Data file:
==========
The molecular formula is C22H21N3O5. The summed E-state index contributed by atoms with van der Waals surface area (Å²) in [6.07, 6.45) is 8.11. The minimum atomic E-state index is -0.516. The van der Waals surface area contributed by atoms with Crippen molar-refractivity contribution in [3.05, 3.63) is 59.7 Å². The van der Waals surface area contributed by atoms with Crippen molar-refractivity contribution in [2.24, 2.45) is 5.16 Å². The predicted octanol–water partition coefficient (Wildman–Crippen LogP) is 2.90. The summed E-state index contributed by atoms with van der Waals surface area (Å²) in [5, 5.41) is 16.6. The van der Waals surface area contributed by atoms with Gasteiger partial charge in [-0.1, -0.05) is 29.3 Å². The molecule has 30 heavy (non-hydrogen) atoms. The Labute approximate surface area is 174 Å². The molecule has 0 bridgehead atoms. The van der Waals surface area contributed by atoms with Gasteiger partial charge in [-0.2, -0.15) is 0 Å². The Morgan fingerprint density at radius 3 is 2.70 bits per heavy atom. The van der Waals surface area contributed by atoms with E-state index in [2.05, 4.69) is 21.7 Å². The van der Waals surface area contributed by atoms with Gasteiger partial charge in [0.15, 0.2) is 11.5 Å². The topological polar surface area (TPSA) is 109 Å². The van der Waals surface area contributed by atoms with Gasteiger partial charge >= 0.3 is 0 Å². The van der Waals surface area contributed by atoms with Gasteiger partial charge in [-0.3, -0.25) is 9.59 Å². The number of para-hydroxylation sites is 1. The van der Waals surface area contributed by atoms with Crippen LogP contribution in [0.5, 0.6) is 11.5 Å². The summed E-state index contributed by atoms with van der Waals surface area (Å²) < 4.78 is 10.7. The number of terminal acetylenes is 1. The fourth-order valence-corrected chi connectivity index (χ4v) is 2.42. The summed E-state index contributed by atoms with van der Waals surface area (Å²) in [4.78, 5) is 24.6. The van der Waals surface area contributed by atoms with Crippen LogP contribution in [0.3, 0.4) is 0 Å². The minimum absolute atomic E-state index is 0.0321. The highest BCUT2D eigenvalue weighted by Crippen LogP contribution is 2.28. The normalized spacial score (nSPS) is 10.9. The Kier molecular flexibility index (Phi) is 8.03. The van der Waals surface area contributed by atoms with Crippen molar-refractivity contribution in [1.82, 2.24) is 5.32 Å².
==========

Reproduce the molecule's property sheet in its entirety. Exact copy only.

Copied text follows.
The molecular formula is C22H21N3O5. The summed E-state index contributed by atoms with van der Waals surface area (Å²) in [6.07, 6.45) is 8.11. The minimum atomic E-state index is -0.516. The van der Waals surface area contributed by atoms with Crippen molar-refractivity contribution in [3.05, 3.63) is 59.7 Å². The van der Waals surface area contributed by atoms with Crippen molar-refractivity contribution in [2.24, 2.45) is 5.16 Å². The predicted octanol–water partition coefficient (Wildman–Crippen LogP) is 2.90. The summed E-state index contributed by atoms with van der Waals surface area (Å²) in [5, 5.41) is 16.6. The van der Waals surface area contributed by atoms with Gasteiger partial charge in [-0.1, -0.05) is 29.3 Å². The molecule has 30 heavy (non-hydrogen) atoms. The Labute approximate surface area is 174 Å². The molecule has 0 bridgehead atoms. The van der Waals surface area contributed by atoms with Gasteiger partial charge in [-0.2, -0.15) is 0 Å². The Morgan fingerprint density at radius 3 is 2.70 bits per heavy atom. The van der Waals surface area contributed by atoms with E-state index in [2.05, 4.69) is 21.7 Å². The van der Waals surface area contributed by atoms with Gasteiger partial charge in [0.15, 0.2) is 11.5 Å². The topological polar surface area (TPSA) is 109 Å². The van der Waals surface area contributed by atoms with Gasteiger partial charge >= 0.3 is 0 Å². The van der Waals surface area contributed by atoms with Gasteiger partial charge in [-0.3, -0.25) is 9.59 Å². The number of para-hydroxylation sites is 1. The van der Waals surface area contributed by atoms with Crippen LogP contribution in [0.5, 0.6) is 11.5 Å². The summed E-state index contributed by atoms with van der Waals surface area (Å²) < 4.78 is 10.7. The number of terminal acetylenes is 1. The fourth-order valence-corrected chi connectivity index (χ4v) is 2.42. The summed E-state index contributed by atoms with van der Waals surface area (Å²) in [4.78, 5) is 24.6. The van der Waals surface area contributed by atoms with Crippen LogP contribution in [0.3, 0.4) is 0 Å². The minimum absolute atomic E-state index is 0.0321. The highest BCUT2D eigenvalue weighted by Crippen LogP contribution is 2.28. The normalized spacial score (nSPS) is 10.9. The Kier molecular flexibility index (Phi) is 8.03. The van der Waals surface area contributed by atoms with Crippen molar-refractivity contribution in [1.82, 2.24) is 5.32 Å².